It's a game based on stacked wooden blocks that come tumbling down, if you're not careful.Î¾ In her book, About Jenga, Leslie Scott writes of her efforts to market this simple game.Î¾ She chronicles her adventures from the game's origin in Africa through its commercial success today.
"I'm third-generation East African.Î¾ I was born in Tanzania and grew up in Kenya.Î¾ We moved from East Africa to West Africa to Ghana, specifically, when I was just turning 18.Î¾ And I have a much younger brother, and in Ghana he was given a set of building blocks that were handmade.Î¾ I sort of played around with them and developed a game, which we just played within the family.Î¾ That game is what evolved into Jenga."Î¾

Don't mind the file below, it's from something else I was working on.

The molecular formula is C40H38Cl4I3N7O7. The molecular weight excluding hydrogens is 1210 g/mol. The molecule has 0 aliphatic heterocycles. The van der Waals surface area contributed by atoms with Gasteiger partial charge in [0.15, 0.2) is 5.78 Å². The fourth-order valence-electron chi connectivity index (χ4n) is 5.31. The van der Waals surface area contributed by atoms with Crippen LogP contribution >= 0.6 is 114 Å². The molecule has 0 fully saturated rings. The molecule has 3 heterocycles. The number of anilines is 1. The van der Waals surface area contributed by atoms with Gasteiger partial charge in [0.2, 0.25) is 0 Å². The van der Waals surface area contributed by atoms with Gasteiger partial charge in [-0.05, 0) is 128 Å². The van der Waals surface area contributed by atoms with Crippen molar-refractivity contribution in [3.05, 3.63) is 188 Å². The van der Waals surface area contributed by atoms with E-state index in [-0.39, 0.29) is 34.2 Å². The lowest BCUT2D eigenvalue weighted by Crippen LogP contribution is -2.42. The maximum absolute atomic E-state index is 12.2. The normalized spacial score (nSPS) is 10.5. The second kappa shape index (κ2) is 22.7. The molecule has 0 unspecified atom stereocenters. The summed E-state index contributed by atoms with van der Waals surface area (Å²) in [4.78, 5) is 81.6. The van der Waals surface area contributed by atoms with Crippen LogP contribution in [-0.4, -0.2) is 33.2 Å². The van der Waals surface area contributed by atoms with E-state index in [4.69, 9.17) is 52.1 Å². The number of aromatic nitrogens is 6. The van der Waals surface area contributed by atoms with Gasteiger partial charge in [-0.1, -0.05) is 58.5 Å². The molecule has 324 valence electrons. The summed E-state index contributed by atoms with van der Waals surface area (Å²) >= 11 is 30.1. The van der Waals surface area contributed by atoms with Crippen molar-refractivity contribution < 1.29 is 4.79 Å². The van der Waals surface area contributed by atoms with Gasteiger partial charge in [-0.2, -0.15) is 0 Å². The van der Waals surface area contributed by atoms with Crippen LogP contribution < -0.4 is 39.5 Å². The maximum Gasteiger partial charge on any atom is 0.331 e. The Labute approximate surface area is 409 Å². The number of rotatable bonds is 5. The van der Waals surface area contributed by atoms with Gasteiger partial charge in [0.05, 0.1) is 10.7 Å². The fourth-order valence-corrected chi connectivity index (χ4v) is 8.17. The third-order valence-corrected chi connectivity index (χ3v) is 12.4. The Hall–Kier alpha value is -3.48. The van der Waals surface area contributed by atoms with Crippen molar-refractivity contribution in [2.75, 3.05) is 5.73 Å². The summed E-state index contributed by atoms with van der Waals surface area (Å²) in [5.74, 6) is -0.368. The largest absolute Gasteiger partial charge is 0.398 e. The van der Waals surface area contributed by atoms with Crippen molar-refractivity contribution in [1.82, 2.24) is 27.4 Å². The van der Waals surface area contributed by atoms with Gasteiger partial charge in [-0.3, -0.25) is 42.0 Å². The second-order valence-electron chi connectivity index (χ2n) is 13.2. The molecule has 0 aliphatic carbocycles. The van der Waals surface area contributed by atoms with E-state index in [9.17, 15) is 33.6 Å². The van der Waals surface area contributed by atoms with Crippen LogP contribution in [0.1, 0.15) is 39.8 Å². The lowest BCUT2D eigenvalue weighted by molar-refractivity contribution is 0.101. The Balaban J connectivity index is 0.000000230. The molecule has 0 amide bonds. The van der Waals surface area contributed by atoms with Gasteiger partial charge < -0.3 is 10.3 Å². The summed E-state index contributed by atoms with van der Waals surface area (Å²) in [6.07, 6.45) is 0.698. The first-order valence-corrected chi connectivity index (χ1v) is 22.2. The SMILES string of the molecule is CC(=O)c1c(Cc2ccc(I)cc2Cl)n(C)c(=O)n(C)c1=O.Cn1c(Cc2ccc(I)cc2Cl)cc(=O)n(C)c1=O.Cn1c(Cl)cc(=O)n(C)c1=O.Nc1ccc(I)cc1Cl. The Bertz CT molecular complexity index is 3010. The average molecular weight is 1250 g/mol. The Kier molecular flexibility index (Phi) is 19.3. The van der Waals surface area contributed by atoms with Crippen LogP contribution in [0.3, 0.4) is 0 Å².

Bringing Jenga to market is a story of invention, branding and marketing.
"Gradually, over those years, having shown this game, there was a sort of accumulation of it wasn't a game that existed, it was a novel idea.Î¾ So I thought, 'right, well, I mean I started the business to put this game on the market.Î¾ I think you, I mean I kept it going, I think, because I believed in the game.Î¾ I mean, there was no doubt in my mind that everytime anybody played this game, they loved it.Î¾ It was very simple, they just had to see it.Î¾ I think that's what defines an entrepreneur is that you actually, you remain convinced that your product will make it, eventually."
Scott says it was hard-going in the beginning, owing banks and family members lots of money.Î¾ But she kept at it.Î¾ The game entered the market in 1983.Î¾ Ed Mayberry, KUHF Houston Public Radio News.